Canadian Consulting Engineer
Montreal and Toronto grapple with urban expresswaysTransportation Transportation Infrastructure
The big master planning moves of the 1960s and 1970s left a legacy of expressways threading through some of Canada's cities. Today these structures are either still seen as vital traffic arteries, or are dismissed as an urban blight that...
The big master planning moves of the 1960s and 1970s left a legacy of expressways threading through some of Canada’s cities. Today these structures are either still seen as vital traffic arteries, or are dismissed as an urban blight that divides neighbourhoods and encourages car travel — depending on your point of view.
Now Toronto is in the midst of a debate over removing yet another section of its elevated Gardiner Expressway, while Montreal politicians have launched a campaign to cover a section of the Ville Marie expressway.
On February 21, Montreal Mayer Denis Coderre announced that the city wanted to create a new urban space over a 125-metre section of the sunken expressway that dates from 1967 and carries traffic through the downtown to the Jacques Cartier Bridge.
Most of the Ville Marie expressway runs in a tunnel, but there are exposed sections downtown. According to the mayor, covering a 125-meter section between St. Urbain and Sanguinet Streets will better connect the downtown core with Old Montreal. It would also ease access to the new “superhospital,” the Centre hospitalier universitaire de Montréal that is under construction along Avenue Viger northwest of the expressway and is due to open in 2016.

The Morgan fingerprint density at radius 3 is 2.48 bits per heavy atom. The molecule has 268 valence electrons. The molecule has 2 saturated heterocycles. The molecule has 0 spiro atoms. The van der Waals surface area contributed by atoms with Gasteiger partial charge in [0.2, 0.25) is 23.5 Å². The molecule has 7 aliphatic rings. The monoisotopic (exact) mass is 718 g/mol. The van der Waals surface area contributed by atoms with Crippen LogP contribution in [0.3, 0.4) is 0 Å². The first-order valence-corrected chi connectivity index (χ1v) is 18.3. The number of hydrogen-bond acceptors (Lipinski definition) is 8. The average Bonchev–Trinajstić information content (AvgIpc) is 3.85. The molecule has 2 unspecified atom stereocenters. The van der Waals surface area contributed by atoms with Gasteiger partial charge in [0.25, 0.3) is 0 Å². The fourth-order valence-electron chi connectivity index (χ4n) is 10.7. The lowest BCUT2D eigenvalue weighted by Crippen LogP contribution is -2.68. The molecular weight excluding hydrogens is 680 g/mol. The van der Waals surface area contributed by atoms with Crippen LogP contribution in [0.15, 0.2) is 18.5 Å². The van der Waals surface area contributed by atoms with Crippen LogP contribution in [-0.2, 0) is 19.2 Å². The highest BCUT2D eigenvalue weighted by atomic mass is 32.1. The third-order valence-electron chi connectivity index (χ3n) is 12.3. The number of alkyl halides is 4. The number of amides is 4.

Coderre wants to complete the project by 2017 to coincide with Montreal’s 375th birthday. The Montreal Gazette quoted him as saying, “We are sending a message that this is a priority. There is a new attitude and we want to act like a metropolis and in our priorities there are things we want to do.”
However, the province of Quebec, which is responsible for the expressway, is concerned about the cost of the project, which was estimated at $200 million a decade ago.
Meanwhile, in Toronto, another 1960s era urban expressway is a hot topic of debate. The board of Waterfront Toronto recommended on February 21 that the city remove 2.4-kilometres of the Gardiner East, an elevated section that runs from the Don Valley Parkway and Don River to Jarvis Street. Further east, the city has already demolished a section of the road, in 2001.
An environmental assessment has considered four different options for the Gardiner East. One would simply repair and maintain the elevated expressway as it is. Another would maintain it and improve the surrounding urban fabric. A third option would replace the road with a new expressway that would be above or below grade. The fourth option is to remove the expressway altogether and build a new “boulevard” with traffic lights at grade along Lakeshore Boulevard.
All the options come with a price and there is strong opposition to tearing down the structure. The opposition comes not only from feisty politicians like Mayor Rob Ford, but also from transportation experts such as Murtaza Haider,, Ph.D., an engineering graduate associate dean of research and graduate programs at the Ted Rogers School of Management, Ryerson University, who has been interviewed on CBC Radio. These opponents say replacing the expressway with a ground level boulevard will make traffic conditions worse.
Waterfront Toronto says it is recommending the removal option based on the conclusions of the “Gardiner Expressway & Lake Shore Boulevard Reconfiguration Environmental Assessment and Urban Design Study.” The EA study concluded that removal of the expressway “best balances regional transportation needs and local access to the downtown and growing waterfront communities.” The EA technical analysis also found that removal would result in the lowest noise levels, lowest local and regional air quality impacts and lowest regional greenhouse gas emissions. The technical analysis also concluded that the remove option is the least costly from a capital and lifecycle costing basis.
Waterfront Toronto’s team for the environmental assessment involved Dillon Consulting, with Morrison Hershfield, Perkins + Will, HR&A and Hargreaves Associates.